School board should remain nonpartisan

I was delighted to read in Monday's CTFP that most members of the local school board were opposed to the idea that allows elections to be held on a partisan basis. Not only would partisan voting deflect emphasis of helping children, it would reduce the number of people voting, cost taxpayers more money with primary and general elections, and create divisions which have no benefit to the children the school board was elected to serve.

One only has to look at the divisiveness in our national political scene to know that partisanship is not always a benefit to those our elected officials were elected to serve. Let's keep the education of our children the focus of the school board, not let some partisan bickering take away from the number-one objective.

Pat Brock

Lookout Mountain


Downtown library is not book friendly

I recently visited the downtown Chattanooga library. In this large, four-story and basement building, there were about 20 customers. There had to be at least that many employees. Of the 20 folks visiting, at least half were using laptops and not checking out books. On the same day, I visited McKay's Bookstore, and there were more than 60 cars in the parking lot. The store looked like a beehive with people there to buy books — why would they not go to the library to get free books?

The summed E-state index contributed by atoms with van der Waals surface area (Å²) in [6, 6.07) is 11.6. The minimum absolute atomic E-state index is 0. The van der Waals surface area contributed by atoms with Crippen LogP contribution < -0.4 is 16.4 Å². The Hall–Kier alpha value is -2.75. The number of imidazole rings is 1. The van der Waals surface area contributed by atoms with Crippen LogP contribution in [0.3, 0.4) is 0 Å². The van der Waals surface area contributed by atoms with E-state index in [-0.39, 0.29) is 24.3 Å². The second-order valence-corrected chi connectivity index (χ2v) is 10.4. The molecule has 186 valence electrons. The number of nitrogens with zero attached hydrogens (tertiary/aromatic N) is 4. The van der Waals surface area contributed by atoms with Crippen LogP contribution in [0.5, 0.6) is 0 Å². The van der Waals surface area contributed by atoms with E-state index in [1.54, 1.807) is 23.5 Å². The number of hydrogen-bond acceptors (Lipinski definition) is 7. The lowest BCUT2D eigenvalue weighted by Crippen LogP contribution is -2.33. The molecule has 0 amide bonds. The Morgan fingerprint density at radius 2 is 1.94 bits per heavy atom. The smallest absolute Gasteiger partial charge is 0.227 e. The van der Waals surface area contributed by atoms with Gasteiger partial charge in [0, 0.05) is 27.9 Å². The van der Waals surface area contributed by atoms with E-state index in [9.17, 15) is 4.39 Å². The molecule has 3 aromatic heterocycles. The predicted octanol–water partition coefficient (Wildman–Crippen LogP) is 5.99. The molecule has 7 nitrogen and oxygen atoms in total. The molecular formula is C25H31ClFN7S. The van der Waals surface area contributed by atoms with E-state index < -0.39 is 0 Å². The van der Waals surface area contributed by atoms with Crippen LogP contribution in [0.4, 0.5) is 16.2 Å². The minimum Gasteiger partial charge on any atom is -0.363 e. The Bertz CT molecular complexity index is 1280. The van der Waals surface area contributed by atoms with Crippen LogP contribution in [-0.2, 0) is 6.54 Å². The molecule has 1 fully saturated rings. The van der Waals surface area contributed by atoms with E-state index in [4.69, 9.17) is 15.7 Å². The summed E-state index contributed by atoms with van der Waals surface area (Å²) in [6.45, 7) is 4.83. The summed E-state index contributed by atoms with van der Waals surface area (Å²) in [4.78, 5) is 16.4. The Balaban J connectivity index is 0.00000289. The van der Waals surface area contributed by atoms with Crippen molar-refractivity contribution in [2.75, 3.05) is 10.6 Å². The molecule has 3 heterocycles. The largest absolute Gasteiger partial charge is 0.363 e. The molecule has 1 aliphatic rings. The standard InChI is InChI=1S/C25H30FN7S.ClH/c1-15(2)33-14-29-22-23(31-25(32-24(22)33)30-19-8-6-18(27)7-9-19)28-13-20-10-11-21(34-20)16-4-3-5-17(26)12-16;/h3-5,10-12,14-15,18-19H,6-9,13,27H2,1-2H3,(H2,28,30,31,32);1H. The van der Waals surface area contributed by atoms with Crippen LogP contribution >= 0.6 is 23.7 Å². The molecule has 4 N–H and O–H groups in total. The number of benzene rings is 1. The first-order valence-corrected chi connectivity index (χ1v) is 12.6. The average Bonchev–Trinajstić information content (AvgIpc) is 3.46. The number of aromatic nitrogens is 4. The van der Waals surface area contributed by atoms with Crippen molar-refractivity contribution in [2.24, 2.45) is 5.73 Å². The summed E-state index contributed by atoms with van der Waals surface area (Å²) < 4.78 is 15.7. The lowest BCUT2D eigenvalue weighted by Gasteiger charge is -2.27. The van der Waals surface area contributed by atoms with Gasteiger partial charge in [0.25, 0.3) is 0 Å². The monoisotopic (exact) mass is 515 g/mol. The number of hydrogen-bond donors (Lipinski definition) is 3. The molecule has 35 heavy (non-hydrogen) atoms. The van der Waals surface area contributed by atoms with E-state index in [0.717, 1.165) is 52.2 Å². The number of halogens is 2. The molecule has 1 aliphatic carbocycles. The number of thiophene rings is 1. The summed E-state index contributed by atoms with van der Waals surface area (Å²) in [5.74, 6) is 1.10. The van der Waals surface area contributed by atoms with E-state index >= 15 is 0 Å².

One reason is there is no free parking downtown. But the big reason to not go downtown is that they do not have books that people like to read. In this giant building they have three rows of fiction. In the East Ridge library that would fit in the foyer downtown, they have more fiction. For example, downtown they have eight titles by best-selling author John Sanford while East Ridge must have two or three times that many.

This move away from making the library a place to get books began several years ago. I saw a staff member announce they now have 14 musical instruments that can be checked out. What kind of library is that?


Tom Rogers

No 'R' and 'D' on school board

The state legislature and the governor just made the school board elections even less effective for our students. Instead of knowing the educational philosophy of each candidate, many voters will add R or D to how many signs they see on the side of the road. There are two very simple solutions to this poor legislation.

1. The local [party] officials have the option to not make these elections partisan. These elections should not be more complicated and expensive.

2. If the local officials adopt primaries for school board elections, every candidate should register as an independent.

The bottom line here is what is best for our students. School board members could be extreme, moderate or conservative, regardless of R or D. Keep school boards nonpartisan.

Jim Watson